Via is growing its 'smarter shared rides' coverage in DC - Technical.ly DC

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Jan. 6, 2017 7:31 am

Via is growing its ‘smarter shared rides’ coverage in DC

The newest neighborhood addition is Capitol Hill.
Via.

Via.

(Photo via Facebook)

Congress is back in session and now Via, a New York-born ridesharing service that launched in D.C. in August, is joining them.

Via's current area of operation. (Courtesy image)

Via’s current area of operation. (Courtesy image)

Recall — Via joined a crowded ridesharing market with the promise to help red line riders get around during SafeTrack, for the same price as Metro. At the time, Via only operated between Cleveland Park and NoMa. Since then, however, the company has been expanding it’s coverage area — according to a company spokesperson the company has more than doubled its service area since launch.

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According to the company website, rides in D.C. (the company also operates in NYC and Chicago) are $2.95, plus $1 for an additional rider. After a users first five rides, a $1 fee applies to all rides that aren’t paid for via prepaid credit. Via aims to be more of a commute option than a luxury service — it operates from 7 a.m. to 10 a.m. and from 4 p.m. to 9 p.m.

Via is all about rideshare — the company prides itself on its ability to match people traveling in the same direction. It uses the tagline “smarter shared rides,” which is literally the same tagline as was used by Split before it shut down in September. Perhaps Via is filling the niche that Split used to fill in D.C., and so far things look to be going well (judging by pace of expansion, at least).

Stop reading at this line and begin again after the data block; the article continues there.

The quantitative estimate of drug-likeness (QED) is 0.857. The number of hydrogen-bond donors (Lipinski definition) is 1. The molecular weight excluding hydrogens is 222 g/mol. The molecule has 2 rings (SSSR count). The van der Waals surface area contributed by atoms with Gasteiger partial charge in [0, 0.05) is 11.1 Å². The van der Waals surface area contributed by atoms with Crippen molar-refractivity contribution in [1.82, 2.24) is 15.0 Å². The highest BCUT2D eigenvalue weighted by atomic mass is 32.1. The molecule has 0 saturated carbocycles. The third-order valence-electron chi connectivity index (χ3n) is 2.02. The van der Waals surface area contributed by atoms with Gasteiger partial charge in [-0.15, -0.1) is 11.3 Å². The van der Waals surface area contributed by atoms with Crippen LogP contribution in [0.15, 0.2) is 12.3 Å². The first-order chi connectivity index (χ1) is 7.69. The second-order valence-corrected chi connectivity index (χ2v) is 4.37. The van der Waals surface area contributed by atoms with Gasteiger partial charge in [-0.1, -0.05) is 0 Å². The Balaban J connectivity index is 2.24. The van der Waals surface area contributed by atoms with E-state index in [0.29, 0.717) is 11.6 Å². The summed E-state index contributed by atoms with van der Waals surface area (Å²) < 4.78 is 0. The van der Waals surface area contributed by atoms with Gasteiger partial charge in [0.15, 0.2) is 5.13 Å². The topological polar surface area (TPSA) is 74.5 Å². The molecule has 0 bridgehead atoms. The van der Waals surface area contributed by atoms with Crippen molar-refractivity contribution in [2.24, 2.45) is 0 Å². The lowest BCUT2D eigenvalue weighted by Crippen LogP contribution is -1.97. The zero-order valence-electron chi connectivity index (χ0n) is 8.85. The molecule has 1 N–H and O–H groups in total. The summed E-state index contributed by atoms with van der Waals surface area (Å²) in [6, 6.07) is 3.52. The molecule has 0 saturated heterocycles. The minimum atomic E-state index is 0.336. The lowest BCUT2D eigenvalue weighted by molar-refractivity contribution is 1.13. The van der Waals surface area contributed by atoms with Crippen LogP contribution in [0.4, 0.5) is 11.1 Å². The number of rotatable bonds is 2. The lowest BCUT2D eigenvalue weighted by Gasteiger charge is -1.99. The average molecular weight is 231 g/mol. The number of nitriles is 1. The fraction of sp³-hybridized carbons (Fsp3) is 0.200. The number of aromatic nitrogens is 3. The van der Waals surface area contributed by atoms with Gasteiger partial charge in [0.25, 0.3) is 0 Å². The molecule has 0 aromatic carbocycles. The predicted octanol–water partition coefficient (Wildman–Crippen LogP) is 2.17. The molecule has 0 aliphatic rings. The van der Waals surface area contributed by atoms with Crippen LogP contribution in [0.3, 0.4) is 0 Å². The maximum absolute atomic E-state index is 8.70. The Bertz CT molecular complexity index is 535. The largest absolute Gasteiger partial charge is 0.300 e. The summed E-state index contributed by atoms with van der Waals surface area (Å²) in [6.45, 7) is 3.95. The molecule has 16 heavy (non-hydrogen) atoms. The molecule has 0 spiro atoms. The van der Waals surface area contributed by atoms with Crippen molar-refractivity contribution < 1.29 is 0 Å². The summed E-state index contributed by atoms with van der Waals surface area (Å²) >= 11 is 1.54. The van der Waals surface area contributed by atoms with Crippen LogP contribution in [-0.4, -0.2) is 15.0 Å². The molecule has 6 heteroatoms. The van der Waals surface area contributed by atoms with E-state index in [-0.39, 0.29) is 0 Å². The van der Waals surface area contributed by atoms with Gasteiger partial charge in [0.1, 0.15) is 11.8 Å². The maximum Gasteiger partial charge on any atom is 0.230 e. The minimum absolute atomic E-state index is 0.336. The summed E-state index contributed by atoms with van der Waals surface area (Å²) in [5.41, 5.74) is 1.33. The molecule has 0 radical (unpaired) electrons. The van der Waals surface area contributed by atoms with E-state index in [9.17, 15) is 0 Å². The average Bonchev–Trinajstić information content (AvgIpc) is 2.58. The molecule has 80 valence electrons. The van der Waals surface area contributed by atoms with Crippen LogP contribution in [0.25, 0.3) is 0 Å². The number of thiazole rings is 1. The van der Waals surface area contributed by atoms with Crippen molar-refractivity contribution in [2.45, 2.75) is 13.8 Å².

Speaking of which, what is Split up to these days? According to the company’s new website, it seems to be working in two main areas — with cities and transit agencies, and with companies.

“Are you looking for a solution to improve efficiency and reduce the costs of your transportation system?” a page on the first area asks, before going on to mention that Split Technology can help cities or transit agencies “replace underperforming bus lines,” “serve paratransit needs with better customer service and lower cost,” “operate a sustainable micro-transit system in an urban area” and more.

So that’s what they’re up to.

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